How frustrating is it to lose a smartphone?

How frustrating is it to lose a smartphone?

How frustrating is it to lose a smartphone? $650,000 worth, if you are Catholic Health Care Services of the Archdiocese of Philadelphia. An employee of theirs lost an iPhone last year. It’s easy to do so – but the iPhone was not encrypted, was not password protected, and had extensive ePHI on it. Most workers would say that they don't store ePHI on their phone. They don't use it to access an EMR, open any spreadsheets, or take any notes on their phone. However, ePHI, like water, has a way of leaking out to unexpected places. If you get corporate email on your phone, then you've probably been CC'd on a message with an attached spreadsheet, which often has ePHI. If you've installed Dropbox, or a similar app, on your phone, the data is usually accessible, especially if you've got auto-login enabled - or if the app catches any data locally.

RANSOMWARE: THE EVIL THAT LURKS

RANSOMWARE: THE EVIL THAT LURKS

Ransomware is a malicious piece of software that encrypts a user or company’s ­files. Once encrypted by an attacker it is almost impossible for the victim to regain access to the files without a “decryption” key that is held by the attacker or “file kidnapper”. The “kidnapper” of the file(s) then demands a fee from the company to regain access to its own ­files. Typically, the attacker, sets a short time span -- usually 72 hours or less -- for the infected user or entity to fork over a ransom. (Attackers do not like to leave digital trails and use temporary servers to accomplish their illicit activity). The ransom is usually payable in Bitcoin – an anonymous currency increasingly popular with criminals. The hackers will display some sort of screen or webpage explaining how to pay to unlock the files.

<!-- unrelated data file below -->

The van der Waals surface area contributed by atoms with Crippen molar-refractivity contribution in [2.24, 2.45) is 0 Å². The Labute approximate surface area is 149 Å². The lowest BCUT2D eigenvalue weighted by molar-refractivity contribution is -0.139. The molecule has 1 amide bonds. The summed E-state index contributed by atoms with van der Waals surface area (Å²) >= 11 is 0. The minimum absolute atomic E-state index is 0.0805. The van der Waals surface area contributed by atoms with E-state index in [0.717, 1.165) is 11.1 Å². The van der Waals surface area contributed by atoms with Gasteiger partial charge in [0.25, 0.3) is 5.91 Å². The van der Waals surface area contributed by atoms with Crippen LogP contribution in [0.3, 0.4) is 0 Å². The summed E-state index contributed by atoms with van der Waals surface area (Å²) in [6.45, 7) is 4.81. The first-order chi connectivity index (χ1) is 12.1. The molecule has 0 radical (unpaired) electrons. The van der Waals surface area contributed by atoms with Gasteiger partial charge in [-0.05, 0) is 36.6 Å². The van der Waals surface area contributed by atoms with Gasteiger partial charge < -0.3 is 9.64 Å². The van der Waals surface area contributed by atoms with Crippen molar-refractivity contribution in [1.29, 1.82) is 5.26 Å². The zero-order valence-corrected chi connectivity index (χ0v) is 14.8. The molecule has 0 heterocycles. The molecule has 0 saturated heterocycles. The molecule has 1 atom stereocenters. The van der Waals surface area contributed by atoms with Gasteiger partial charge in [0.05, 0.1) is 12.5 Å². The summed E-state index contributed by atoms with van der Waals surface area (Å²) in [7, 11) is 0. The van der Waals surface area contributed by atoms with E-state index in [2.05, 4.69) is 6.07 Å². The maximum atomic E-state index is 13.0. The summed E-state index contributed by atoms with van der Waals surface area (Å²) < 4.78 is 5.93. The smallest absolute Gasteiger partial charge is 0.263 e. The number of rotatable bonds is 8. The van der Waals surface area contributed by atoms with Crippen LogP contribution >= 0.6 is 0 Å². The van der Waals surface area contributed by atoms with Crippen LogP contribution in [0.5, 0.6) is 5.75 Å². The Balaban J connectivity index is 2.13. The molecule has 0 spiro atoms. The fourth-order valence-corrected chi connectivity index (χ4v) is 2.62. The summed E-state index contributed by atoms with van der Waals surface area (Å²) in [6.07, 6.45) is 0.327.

All clouds are gray

All clouds are gray

“What’s our cloud strategy?” is a common question in IT these days. A somewhat lengthy answer is required. Few technologies have grown as fast as the cloud.  It is a profound shift to have your data – your precious, regulated data – stored not just out of your control, but out of your sight. This change provokes a wide range of responses, from “Never in a thousand years” to “Take my data, please”.  A better reaction might be “Yes, but.” As with many things in life, and certainly in healthcare, the extreme reaction is not the best one. 

IT Audits can be both lightweight and effective

IT Audits can be both lightweight and effective

In our last mailing, we wrote about how to talk to management about security.  This time, we will address what to tell them. 

It is easy to cloud the communication channels with too many details, the wrong details, or too much technical focus. Instead, concentrate on what management needs to know about the issue at hand, and what they should know in their capacity as organizational leaders. This will help them understand the problems you (and, by extension, they) are dealing with, and importantly, help you get the organizational support you need to solve them.

Case Study - What to Tell Your Management about Security.

Case Study - What to Tell Your Management about Security.

In our last mailing, we wrote about how to talk to management about security.  This time, we will address what to tell them.